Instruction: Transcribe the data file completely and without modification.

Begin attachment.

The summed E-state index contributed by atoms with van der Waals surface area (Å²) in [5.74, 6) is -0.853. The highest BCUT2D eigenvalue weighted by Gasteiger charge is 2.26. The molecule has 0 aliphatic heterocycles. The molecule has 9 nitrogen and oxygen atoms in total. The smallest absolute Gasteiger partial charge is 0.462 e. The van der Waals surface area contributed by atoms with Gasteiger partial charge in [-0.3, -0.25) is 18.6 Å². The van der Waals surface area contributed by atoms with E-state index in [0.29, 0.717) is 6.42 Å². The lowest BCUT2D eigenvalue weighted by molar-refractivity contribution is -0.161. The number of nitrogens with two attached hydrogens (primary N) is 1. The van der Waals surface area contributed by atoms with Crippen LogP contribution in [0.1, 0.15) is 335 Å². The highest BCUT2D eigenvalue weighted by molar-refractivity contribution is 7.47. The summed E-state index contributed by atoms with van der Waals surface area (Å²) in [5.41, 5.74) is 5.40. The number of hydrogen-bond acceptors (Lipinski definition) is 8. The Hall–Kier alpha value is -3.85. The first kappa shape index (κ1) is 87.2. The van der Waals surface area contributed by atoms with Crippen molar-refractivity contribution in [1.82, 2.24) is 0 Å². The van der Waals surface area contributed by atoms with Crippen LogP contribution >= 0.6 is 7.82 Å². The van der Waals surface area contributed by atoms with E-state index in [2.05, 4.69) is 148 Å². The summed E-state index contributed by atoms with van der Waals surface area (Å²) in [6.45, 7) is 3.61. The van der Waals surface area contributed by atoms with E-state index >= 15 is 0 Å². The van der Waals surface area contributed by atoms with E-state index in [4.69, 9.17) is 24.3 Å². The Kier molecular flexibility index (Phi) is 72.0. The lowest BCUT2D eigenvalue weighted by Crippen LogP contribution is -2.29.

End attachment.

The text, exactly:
The summed E-state index contributed by atoms with van der Waals surface area (Å²) in [5.74, 6) is -0.853. The highest BCUT2D eigenvalue weighted by Gasteiger charge is 2.26. The molecule has 0 aliphatic heterocycles. The molecule has 9 nitrogen and oxygen atoms in total. The smallest absolute Gasteiger partial charge is 0.462 e. The van der Waals surface area contributed by atoms with Gasteiger partial charge in [-0.3, -0.25) is 18.6 Å². The van der Waals surface area contributed by atoms with E-state index in [0.29, 0.717) is 6.42 Å². The lowest BCUT2D eigenvalue weighted by molar-refractivity contribution is -0.161. The number of nitrogens with two attached hydrogens (primary N) is 1. The van der Waals surface area contributed by atoms with Crippen LogP contribution in [0.1, 0.15) is 335 Å². The highest BCUT2D eigenvalue weighted by molar-refractivity contribution is 7.47. The summed E-state index contributed by atoms with van der Waals surface area (Å²) in [5.41, 5.74) is 5.40. The number of hydrogen-bond acceptors (Lipinski definition) is 8. The Hall–Kier alpha value is -3.85. The first kappa shape index (κ1) is 87.2. The van der Waals surface area contributed by atoms with Crippen molar-refractivity contribution in [1.82, 2.24) is 0 Å². The van der Waals surface area contributed by atoms with Crippen LogP contribution >= 0.6 is 7.82 Å². The van der Waals surface area contributed by atoms with E-state index in [2.05, 4.69) is 148 Å². The summed E-state index contributed by atoms with van der Waals surface area (Å²) in [6.45, 7) is 3.61. The van der Waals surface area contributed by atoms with E-state index >= 15 is 0 Å². The van der Waals surface area contributed by atoms with E-state index in [4.69, 9.17) is 24.3 Å². The Kier molecular flexibility index (Phi) is 72.0. The lowest BCUT2D eigenvalue weighted by Crippen LogP contribution is -2.29.